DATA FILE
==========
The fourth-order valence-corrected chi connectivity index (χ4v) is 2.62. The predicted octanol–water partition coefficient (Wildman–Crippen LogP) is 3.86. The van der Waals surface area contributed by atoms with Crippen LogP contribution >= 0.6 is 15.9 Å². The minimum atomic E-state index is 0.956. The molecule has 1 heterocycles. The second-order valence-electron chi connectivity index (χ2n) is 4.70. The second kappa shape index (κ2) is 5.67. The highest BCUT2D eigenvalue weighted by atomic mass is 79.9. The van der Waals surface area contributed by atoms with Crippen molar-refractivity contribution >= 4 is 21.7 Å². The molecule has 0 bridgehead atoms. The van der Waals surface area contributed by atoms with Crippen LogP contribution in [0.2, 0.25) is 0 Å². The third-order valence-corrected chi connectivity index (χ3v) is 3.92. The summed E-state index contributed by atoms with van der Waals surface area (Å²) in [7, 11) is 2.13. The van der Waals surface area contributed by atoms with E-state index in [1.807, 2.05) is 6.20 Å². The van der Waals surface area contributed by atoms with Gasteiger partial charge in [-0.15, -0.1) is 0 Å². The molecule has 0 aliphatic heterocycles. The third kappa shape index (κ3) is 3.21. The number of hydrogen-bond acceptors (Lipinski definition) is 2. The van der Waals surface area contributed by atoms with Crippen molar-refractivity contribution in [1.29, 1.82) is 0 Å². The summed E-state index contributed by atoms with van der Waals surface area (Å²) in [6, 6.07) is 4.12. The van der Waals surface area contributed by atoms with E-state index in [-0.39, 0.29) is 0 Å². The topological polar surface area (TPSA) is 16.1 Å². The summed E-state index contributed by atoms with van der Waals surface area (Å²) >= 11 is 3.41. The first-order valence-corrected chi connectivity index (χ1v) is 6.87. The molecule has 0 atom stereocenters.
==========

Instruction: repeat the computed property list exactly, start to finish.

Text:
The fourth-order valence-corrected chi connectivity index (χ4v) is 2.62. The predicted octanol–water partition coefficient (Wildman–Crippen LogP) is 3.86. The van der Waals surface area contributed by atoms with Crippen LogP contribution >= 0.6 is 15.9 Å². The minimum atomic E-state index is 0.956. The molecule has 1 heterocycles. The second-order valence-electron chi connectivity index (χ2n) is 4.70. The second kappa shape index (κ2) is 5.67. The highest BCUT2D eigenvalue weighted by atomic mass is 79.9. The van der Waals surface area contributed by atoms with Crippen molar-refractivity contribution >= 4 is 21.7 Å². The molecule has 0 bridgehead atoms. The van der Waals surface area contributed by atoms with Crippen LogP contribution in [0.2, 0.25) is 0 Å². The third-order valence-corrected chi connectivity index (χ3v) is 3.92. The summed E-state index contributed by atoms with van der Waals surface area (Å²) in [7, 11) is 2.13. The van der Waals surface area contributed by atoms with E-state index in [1.807, 2.05) is 6.20 Å². The van der Waals surface area contributed by atoms with Gasteiger partial charge in [-0.15, -0.1) is 0 Å². The molecule has 0 aliphatic heterocycles. The third kappa shape index (κ3) is 3.21. The number of hydrogen-bond acceptors (Lipinski definition) is 2. The van der Waals surface area contributed by atoms with Crippen molar-refractivity contribution in [1.29, 1.82) is 0 Å². The summed E-state index contributed by atoms with van der Waals surface area (Å²) in [6, 6.07) is 4.12. The van der Waals surface area contributed by atoms with E-state index in [-0.39, 0.29) is 0 Å². The topological polar surface area (TPSA) is 16.1 Å². The summed E-state index contributed by atoms with van der Waals surface area (Å²) >= 11 is 3.41. The first-order valence-corrected chi connectivity index (χ1v) is 6.87. The molecule has 0 atom stereocenters.